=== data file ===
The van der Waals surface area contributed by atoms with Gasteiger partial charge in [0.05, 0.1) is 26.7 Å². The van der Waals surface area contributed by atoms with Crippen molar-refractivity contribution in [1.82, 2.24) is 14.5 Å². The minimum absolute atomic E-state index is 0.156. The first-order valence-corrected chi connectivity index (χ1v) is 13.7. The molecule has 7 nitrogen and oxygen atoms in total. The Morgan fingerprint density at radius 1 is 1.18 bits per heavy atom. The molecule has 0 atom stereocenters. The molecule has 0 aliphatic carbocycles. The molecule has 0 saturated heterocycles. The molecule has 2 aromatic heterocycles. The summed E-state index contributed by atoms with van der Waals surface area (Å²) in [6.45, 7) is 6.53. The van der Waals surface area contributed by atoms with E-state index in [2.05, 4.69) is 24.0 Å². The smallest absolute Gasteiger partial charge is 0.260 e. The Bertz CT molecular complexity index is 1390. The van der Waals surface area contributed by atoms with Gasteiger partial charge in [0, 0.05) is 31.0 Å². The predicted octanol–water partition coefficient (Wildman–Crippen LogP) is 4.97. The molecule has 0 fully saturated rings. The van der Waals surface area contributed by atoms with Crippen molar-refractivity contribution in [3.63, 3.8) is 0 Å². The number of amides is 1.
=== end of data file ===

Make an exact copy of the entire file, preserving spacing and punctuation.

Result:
The van der Waals surface area contributed by atoms with Gasteiger partial charge in [0.05, 0.1) is 26.7 Å². The van der Waals surface area contributed by atoms with Crippen molar-refractivity contribution in [1.82, 2.24) is 14.5 Å². The minimum absolute atomic E-state index is 0.156. The first-order valence-corrected chi connectivity index (χ1v) is 13.7. The molecule has 7 nitrogen and oxygen atoms in total. The Morgan fingerprint density at radius 1 is 1.18 bits per heavy atom. The molecule has 0 atom stereocenters. The molecule has 0 aliphatic carbocycles. The molecule has 0 saturated heterocycles. The molecule has 2 aromatic heterocycles. The summed E-state index contributed by atoms with van der Waals surface area (Å²) in [6.45, 7) is 6.53. The van der Waals surface area contributed by atoms with E-state index in [2.05, 4.69) is 24.0 Å². The smallest absolute Gasteiger partial charge is 0.260 e. The Bertz CT molecular complexity index is 1390. The van der Waals surface area contributed by atoms with Gasteiger partial charge in [0, 0.05) is 31.0 Å². The predicted octanol–water partition coefficient (Wildman–Crippen LogP) is 4.97. The molecule has 0 fully saturated rings. The van der Waals surface area contributed by atoms with Crippen molar-refractivity contribution in [3.63, 3.8) is 0 Å². The number of amides is 1.